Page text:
We sailed North on a close reach with favourable winds from Alonnisos in the Northern Sporades to the Sinthonia Peninsular in the middle of June.  From that moment on, pretty much, we were one of a mere handful of yachts sailing around this fabulous area.  Admittedly, there are not that many decent harbours with the same sorts of facilities or mooring space as the Ionian, the Sporades or Evia but there are lots of good anchorages depending on the wind direction and, if there is a town quay, it is nearly always free to park there.

Not only is the scenery stunning, the scent of the pine trees noticeable and pungent, the coast is quite unspoilt and development is fitting and limited.

Full of ‘Tsipouro me’!

We have anchored in virtually deserted bays. We  have moored on a rickety pontoons,  rubbed shoulders with fishing boats and, we have parked on a town quay between posh charter motor boats (with friendly skippers who plied me with the local tipple – ‘Tsipouro  me’) in a small place called ‘Nea Fokkaia’ – easy for you to say!

We found the paradise island of Dhiaporos off the east coast of Sinthonia Peninsular (rivaling anything we have seen in Thailand) and enjoyed the crystal clear waters.

The journey by car from Ormos Panayia to Kavala allowed us to see more of this beautiful part of Greece.  The road wound through stony mountains, along precipitous coastal routes and through lush rural farmland.  There were huge round bales of hay like giants’ draughts pieces; fields of nodding sunflowers, heads bowed like ashamed drunks; huge glimmering mirror lakes and gentle rolling hills reminiscent of the land around Ripon.

On the road home was a shop selling every imaginable size, colour and design of pot and ready-made shrines.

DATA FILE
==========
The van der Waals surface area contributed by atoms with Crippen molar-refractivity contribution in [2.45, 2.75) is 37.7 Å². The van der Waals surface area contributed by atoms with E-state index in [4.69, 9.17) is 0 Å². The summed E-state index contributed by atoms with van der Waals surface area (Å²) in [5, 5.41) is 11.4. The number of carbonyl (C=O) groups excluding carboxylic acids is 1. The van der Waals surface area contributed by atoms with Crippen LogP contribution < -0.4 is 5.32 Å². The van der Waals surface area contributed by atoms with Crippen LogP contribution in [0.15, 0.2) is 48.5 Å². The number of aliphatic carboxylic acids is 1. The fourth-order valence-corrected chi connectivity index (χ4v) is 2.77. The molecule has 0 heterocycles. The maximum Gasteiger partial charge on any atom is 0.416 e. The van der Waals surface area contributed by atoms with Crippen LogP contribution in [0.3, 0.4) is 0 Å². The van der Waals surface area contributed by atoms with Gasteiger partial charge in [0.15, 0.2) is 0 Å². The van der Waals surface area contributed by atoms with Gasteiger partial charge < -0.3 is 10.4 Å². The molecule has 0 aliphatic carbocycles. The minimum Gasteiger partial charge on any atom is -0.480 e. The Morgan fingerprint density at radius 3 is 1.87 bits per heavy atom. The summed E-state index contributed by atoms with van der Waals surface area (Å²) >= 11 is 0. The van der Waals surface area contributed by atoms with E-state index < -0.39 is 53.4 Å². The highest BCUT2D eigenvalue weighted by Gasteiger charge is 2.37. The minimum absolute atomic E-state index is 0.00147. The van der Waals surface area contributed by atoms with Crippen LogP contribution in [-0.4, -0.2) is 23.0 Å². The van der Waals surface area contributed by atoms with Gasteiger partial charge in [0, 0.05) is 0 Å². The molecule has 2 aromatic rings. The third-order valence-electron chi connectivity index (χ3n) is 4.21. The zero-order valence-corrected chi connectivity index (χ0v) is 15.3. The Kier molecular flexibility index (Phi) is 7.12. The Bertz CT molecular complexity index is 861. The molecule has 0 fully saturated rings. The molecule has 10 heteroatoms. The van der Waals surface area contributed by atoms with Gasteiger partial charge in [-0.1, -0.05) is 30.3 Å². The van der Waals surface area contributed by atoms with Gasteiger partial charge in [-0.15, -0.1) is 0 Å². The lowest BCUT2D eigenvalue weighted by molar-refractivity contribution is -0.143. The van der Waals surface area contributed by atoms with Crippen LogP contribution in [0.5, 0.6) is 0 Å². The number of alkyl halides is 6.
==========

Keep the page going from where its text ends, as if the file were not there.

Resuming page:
The gods were benevolent the day we skirted the most holy of holy pieces of land in Greece – The Atki Peninsular.   A place where time is still reckoned by the Julian calendar (13 days behind the Roman  calendar) and the day is ruled by the Byzantine clock with hours of variable length.

It is an awe-inspiring view.

This rugged peninsular has for centuries existed as a world unto itself.  Divorced from the modern world, the holy community has a few roads or mod cons.  The medieval monasteries occupy spectacular sites on the rocky bluffs and cliffs-sides teetering over the rocks and sea below.

Think Potala Palace, Tibet; Bavarian castles; St Basil’s cathedral; onion-domed minarets; Colditz’ impenetrable walls; Tudor balconies and cool blue-green paint. 

At the tip of the peninsular is the spectacular Mount Athos that rises some 3000ft towards heaven.

Mount Athos

Once home to some 80000 monks, there are now only 3000 monks living on the peninsular.  However, even the monks must have realised the value of the tourist dollar, as building and restoration work was in evidence, as were roads, solar panels and phone aerials.

On the day we dropped Sam and Rory at the airport in Kavala, we visited a photographic exhibition.  The images featured the monks and scenes from their lives on the holy peninsular.  The culmination of 8 years work by Stratos Kalafatis.  He trailed around the vast peninsular by mule to visit hermits and far-flung communities.  The exhibition has been shown around the world and the quality of images is excellent.

South winds were due from midday on the 13th July.  We set off motoring across the bay to get round the Atki peninsular.  We had read that should a cigar-shaped cloud develop over Mount Athos then it would be prudent to be far to seaward. The winds fly down the sides of the mountain and make for very big seas and frightening sailing.   So, it was with a certain amount of relief that there was no cigar. Close! But no cigar!

Although we were motoring, we were rewarded with a sighting of beautiful dolphins.  Not just your common dolphin either.  These are their snub-nosed cousins, Grampus griseus, and although a couple did briefly come and play at the bow, they clearly had more important duties in mind and disappeared off to concentrate on fishing.

As the wind picked up we were able to put the genaker up and knocked off the remaining 40 miles in good time.  After a heavenly few weeks up here we realised that the gods are truly smiling on us.